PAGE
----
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Special Communication
February 19, 2020

An Appraisal of the Association of Clinical Outcomes With the Severity of Regurgitant Volume Relative to End-Diastolic Volume in Patients With Secondary Mitral Regurgitation

Author Affiliations
  • 1Department of Cardiovascular Medicine, Lahey Hospital and Medical Center, Burlington, Massachusetts
  • 2Tufts University School of Medicine, Boston, Massachusetts
  • 3University of Massachusetts Medical School, Worcester
JAMA Cardiol. Published online February 19, 2020. doi:10.1001/jamacardio.2019.5980
Abstract

Importance  Two randomized clinical trials of transcatheter edge-to-edge mitral valve repair in patients with secondary mitral regurgitation (the Multicentre Randomized Study of Percutaneous Mitral Valve Repair MitraClip Device in Patients With Severe Secondary Mitral Regurgitation [MITRA-FR] and the Cardiovascular Outcomes Assessment of the MitraClip Percutaneous Therapy for Heart Failure Patients with Functional Mitral Regurgitation [COAPT]) report clinical outcome disparities that are largely unexplained. This appraisal sought to provide insight and an explanation for the differences in clinical outcomes (survival and hospitalization rates) in the 2 clinical trials. The mean echocardiogram Doppler results (and derived volume parameters) from each of the 2 clinical trials were compared and examined relative to the clinical outcomes. Special emphasis was placed on the assessment of mitral regurgitation proportionality coefficients that were determined as the ratio of effective regurgitant orifice area (EROA) to end-diastolic volume and the ratio of mitral regurgitant volume to end-diastolic volume.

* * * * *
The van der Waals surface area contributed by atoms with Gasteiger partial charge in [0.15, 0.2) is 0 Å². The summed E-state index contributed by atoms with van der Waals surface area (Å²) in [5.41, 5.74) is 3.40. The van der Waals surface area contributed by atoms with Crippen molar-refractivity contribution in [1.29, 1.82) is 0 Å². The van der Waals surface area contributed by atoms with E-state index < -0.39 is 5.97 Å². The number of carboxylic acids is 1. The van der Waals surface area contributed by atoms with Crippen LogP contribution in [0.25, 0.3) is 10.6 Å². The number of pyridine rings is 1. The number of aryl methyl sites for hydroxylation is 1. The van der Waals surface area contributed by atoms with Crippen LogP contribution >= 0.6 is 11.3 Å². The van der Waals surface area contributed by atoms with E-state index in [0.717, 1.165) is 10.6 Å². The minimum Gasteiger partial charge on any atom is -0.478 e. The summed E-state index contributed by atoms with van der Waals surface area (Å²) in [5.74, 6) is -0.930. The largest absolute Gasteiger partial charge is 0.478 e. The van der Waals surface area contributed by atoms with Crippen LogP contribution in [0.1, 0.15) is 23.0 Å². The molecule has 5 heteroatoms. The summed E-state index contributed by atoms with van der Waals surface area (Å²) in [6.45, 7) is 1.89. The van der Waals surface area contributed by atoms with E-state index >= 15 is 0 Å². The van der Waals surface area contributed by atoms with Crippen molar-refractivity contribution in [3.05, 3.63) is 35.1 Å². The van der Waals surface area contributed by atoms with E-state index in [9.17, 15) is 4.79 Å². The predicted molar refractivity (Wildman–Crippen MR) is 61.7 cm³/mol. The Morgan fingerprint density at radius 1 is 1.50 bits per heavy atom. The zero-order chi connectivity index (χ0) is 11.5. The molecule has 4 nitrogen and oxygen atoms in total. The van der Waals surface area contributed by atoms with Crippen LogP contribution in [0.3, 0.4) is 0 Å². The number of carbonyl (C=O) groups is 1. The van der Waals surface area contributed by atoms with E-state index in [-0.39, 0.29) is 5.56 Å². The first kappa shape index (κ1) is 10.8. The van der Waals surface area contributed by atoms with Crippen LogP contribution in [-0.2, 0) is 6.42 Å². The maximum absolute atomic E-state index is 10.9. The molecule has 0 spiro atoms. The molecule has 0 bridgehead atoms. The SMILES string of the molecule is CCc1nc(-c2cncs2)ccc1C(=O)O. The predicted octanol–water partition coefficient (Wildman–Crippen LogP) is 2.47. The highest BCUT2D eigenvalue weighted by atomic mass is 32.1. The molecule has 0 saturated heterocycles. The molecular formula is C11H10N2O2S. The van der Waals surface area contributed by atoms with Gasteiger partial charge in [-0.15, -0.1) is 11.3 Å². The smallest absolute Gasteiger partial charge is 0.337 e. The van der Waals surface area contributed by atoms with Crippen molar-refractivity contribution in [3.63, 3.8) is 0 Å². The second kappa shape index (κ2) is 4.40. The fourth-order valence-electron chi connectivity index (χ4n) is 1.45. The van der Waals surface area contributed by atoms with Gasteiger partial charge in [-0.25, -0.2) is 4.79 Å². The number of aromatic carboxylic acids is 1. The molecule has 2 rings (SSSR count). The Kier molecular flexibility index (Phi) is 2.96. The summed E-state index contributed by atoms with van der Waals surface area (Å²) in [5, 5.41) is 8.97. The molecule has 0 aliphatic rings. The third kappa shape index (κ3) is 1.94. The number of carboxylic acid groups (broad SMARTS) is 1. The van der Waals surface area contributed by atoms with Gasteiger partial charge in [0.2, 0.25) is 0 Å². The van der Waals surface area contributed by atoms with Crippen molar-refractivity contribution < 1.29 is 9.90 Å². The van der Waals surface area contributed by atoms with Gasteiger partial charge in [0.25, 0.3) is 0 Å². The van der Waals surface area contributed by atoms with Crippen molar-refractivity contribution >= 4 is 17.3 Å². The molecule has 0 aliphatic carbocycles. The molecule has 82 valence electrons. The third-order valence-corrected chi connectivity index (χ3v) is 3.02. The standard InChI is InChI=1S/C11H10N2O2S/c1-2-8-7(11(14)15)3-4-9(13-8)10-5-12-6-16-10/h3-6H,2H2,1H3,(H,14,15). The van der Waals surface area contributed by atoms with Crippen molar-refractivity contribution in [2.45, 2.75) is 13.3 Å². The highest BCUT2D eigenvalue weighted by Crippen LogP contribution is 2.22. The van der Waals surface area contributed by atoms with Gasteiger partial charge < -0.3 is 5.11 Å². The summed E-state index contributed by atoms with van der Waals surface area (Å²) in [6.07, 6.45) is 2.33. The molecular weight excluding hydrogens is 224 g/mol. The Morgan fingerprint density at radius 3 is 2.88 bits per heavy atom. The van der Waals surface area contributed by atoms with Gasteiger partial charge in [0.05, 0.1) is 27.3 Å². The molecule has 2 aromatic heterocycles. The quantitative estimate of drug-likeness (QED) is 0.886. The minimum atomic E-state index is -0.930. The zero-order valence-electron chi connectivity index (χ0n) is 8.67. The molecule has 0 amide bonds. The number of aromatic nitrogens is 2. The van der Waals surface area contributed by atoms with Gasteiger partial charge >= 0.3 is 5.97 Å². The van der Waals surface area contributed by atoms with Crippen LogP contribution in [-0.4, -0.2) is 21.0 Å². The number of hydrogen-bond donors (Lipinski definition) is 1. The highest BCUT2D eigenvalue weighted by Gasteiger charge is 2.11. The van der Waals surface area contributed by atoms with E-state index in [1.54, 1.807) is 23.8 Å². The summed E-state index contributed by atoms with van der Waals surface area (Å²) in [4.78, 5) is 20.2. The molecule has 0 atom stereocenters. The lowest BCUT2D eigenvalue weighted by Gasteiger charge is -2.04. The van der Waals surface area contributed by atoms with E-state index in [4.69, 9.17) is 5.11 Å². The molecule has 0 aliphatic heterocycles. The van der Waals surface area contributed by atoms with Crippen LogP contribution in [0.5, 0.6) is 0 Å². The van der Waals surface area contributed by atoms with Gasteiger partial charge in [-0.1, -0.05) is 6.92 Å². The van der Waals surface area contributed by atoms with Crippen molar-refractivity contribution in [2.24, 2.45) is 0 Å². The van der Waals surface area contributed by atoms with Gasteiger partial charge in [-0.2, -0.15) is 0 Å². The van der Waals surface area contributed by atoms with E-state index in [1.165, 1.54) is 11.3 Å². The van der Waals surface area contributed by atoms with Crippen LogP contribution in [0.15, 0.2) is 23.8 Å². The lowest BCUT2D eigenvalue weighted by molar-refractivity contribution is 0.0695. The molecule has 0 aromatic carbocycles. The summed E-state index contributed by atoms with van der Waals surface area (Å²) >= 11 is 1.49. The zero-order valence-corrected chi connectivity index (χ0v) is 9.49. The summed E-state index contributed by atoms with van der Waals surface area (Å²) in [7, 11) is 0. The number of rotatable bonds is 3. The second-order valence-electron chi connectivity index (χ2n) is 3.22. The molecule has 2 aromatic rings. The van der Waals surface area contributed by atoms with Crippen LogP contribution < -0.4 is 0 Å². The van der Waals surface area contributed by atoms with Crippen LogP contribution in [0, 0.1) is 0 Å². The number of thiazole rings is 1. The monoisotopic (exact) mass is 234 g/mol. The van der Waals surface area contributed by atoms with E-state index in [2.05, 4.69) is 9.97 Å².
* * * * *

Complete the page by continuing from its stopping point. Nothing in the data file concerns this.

Observations  In this analysis of the differences in the clinical outcomes of the MITRA-FR and COAPT clinical trials, the ratio of the EROA to the end-diastolic volume in the COAPT study was found to be twice that of the MITRA-FR study (0.002 cm-1 vs 0.001 cm-1, respectively). The finding of a larger proportional EROA in the COAPT study suggests more severe mitral regurgitation compared with the MITRA-FR study, thereby providing a potential explanation for the different outcomes in the 2 clinical trials. In contrast, the ratio of the mitral regurgitant volume to the end-diastolic volume in the COAPT study was similar to (but slightly lower than) that of the MITRA-FR study (0.15 vs 0.18, respectively), indicating that the proportional mitral regurgitant volume was comparable in the 2 clinical trials. This finding contradicts the conclusions of the EROA analysis.

Conclusions and Relevance  The results of proportionality analyses based on EROA differ from those based on a volume analysis. This disparity casts doubt on the notion that an EROA analysis alone can explain the different results of the 2 randomized clinical trials.

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